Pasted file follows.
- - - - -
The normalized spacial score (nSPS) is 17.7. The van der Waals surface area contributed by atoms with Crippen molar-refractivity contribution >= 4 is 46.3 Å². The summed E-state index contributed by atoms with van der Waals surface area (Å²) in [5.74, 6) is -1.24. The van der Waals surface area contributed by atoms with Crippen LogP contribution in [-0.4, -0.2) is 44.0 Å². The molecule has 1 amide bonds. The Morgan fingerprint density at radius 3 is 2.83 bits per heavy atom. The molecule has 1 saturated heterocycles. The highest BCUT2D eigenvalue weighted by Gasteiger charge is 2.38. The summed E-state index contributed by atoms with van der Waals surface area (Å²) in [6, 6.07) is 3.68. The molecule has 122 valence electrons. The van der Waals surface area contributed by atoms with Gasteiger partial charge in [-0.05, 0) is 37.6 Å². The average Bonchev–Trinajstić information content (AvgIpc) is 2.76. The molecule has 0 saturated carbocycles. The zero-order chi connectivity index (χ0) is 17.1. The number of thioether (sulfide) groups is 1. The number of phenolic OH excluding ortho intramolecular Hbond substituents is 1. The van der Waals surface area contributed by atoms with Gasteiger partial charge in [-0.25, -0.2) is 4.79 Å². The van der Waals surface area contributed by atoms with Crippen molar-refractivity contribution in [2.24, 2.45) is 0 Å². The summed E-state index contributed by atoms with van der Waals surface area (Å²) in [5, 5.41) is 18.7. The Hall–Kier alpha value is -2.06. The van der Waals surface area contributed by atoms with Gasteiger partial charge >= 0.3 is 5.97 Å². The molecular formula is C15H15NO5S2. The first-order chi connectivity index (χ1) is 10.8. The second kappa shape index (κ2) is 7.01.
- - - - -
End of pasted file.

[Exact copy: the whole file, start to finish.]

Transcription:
The normalized spacial score (nSPS) is 17.7. The van der Waals surface area contributed by atoms with Crippen molar-refractivity contribution >= 4 is 46.3 Å². The summed E-state index contributed by atoms with van der Waals surface area (Å²) in [5.74, 6) is -1.24. The van der Waals surface area contributed by atoms with Crippen LogP contribution in [-0.4, -0.2) is 44.0 Å². The molecule has 1 amide bonds. The Morgan fingerprint density at radius 3 is 2.83 bits per heavy atom. The molecule has 1 saturated heterocycles. The highest BCUT2D eigenvalue weighted by Gasteiger charge is 2.38. The summed E-state index contributed by atoms with van der Waals surface area (Å²) in [6, 6.07) is 3.68. The molecule has 122 valence electrons. The van der Waals surface area contributed by atoms with Gasteiger partial charge in [-0.05, 0) is 37.6 Å². The average Bonchev–Trinajstić information content (AvgIpc) is 2.76. The molecule has 0 saturated carbocycles. The zero-order chi connectivity index (χ0) is 17.1. The number of thioether (sulfide) groups is 1. The number of phenolic OH excluding ortho intramolecular Hbond substituents is 1. The van der Waals surface area contributed by atoms with Gasteiger partial charge in [-0.25, -0.2) is 4.79 Å². The van der Waals surface area contributed by atoms with Crippen molar-refractivity contribution in [2.24, 2.45) is 0 Å². The summed E-state index contributed by atoms with van der Waals surface area (Å²) in [5, 5.41) is 18.7. The Hall–Kier alpha value is -2.06. The van der Waals surface area contributed by atoms with Gasteiger partial charge >= 0.3 is 5.97 Å². The molecular formula is C15H15NO5S2. The first-order chi connectivity index (χ1) is 10.8. The second kappa shape index (κ2) is 7.01.